How to Get Your Whole Family Eating One Meal

by Dana Snook on August 3, 2016

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“One meal…I would love that!” says every parent.  I haven’t had a parent yet come into my office and not look relieved when I tell them the first thing we need to work on is serving the same meal for everyone. Every parent dreams of the day you cook one meal for your family and your kids do a good job filling up from what is served. As parents we have so many hats, but short order cook shouldn’t be one of those hats. My readers are so insightful and give me so much information everyday. Earlier this week, one of my readers reached out to me with this question. This is such an important question I asked her for permission to share.

“I have a question that has been on my mind for a while. I have a 2 year old son and I often offer a healthy meal at dinner, but there are times when my husband and I want something my son doesn’t usually like, or may be too spicy. For example, Buffalo chicken flatbread (made with celery and on wheat flatbread), or chilli ( which we don’t make very spicy, but he just doesn’t like it). In general, he isn’t a fan of one dish dinners, even one that seem to be healthy. So do I just accept that and make a healthy side item, a whole separate dinner, or just serve him what we are eating?”

1. Be considerate with out catering

Cooking something separate constitutes catering. However, cooking something that compliments the meals and allows the child to sneak up on a new food is being considerate. For example: serve with the Buffalo Flatbread…rolls, fruit and/or veggie as well as milk and butter. It’s not providing an entirely new meal, but rather food your child can fill up on. If all else fails and he eats only bread, butter, milk and fruit he will still get all the main macronutrients needed (protein, carbohydrate and fat).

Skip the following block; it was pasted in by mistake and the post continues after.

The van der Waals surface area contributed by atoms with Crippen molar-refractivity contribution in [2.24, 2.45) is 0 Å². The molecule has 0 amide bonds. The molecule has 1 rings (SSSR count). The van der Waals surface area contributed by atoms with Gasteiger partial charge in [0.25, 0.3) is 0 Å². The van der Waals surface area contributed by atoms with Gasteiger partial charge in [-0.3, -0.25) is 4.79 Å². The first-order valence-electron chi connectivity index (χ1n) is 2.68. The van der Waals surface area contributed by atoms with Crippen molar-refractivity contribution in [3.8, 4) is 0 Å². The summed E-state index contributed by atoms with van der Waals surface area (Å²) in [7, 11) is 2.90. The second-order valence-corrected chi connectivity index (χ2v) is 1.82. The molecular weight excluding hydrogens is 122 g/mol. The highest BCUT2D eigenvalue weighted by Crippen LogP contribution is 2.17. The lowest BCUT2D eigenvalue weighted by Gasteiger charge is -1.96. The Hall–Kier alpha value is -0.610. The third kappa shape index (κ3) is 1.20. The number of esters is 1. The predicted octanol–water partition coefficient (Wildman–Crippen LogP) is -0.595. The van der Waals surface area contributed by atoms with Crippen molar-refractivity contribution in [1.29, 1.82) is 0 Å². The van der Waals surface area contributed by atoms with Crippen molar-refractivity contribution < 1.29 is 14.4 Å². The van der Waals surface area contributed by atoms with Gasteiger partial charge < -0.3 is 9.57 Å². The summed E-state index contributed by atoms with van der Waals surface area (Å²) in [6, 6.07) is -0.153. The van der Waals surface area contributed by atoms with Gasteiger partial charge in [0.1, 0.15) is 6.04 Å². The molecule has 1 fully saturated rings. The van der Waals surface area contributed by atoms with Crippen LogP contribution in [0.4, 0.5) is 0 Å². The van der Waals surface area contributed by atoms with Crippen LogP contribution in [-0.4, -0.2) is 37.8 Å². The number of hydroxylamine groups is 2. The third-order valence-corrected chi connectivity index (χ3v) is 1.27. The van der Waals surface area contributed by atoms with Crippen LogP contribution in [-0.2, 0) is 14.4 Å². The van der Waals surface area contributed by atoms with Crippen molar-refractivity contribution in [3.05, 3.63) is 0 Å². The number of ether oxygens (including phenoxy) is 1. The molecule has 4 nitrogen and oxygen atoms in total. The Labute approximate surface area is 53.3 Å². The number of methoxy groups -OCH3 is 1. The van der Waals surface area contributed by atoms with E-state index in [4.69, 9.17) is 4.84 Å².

I remember when my sister first asked me this question. Her daughter was about 12 months old and she and my brother-in-law were planning to eat hot wings for dinner. She followed my above advice and guess what happened, her daughter not only ate the hot wings, but loved them. It’s still one of her favorite foods. It’s important we don’t just assume that our children won’t eat these foods before we even give them a chance. It’s the power of positive thinking!

Remember, when following The Division of Responsibility of Feeding, it’s about trusting our children to do a good job at eating.

2. Keep serving the food

Don’t be afraid to serve a rejected food again and again. Did you know it could take up to 20 times of serving a food for a child to actually swallow the food? For anyone that follows me on Facebook, you may have seen the post a few weeks ago about my daughter. After over 1,000 days she FINALLY devoured some guacamole…or as she called it “green stuff.” It’s not for my lack of serving, actually, truth be told she used to love it as an infant and then rejected it as a toddler. Finally she has come back around to eating it.

As my reader said, her son isn’t excited about mixed meals right now. I don’t blame him, it’s hard to sneak up on foods when they are all mixed together. If you follow Tip #1 above, one day he may learn to like that chili, but it could be 1.000 days from now. In the meantime, keep serving it with food he can fill up on which compliments the main dish. For example rice, rolls, butter, fruit and/or veggie and milk would compliment chili just fine.

At the end of the day, when we can relax about feeding our children and just focus on getting one meal on the table with foods everyone can fill up on feeding and eating will go so much better!

 

 

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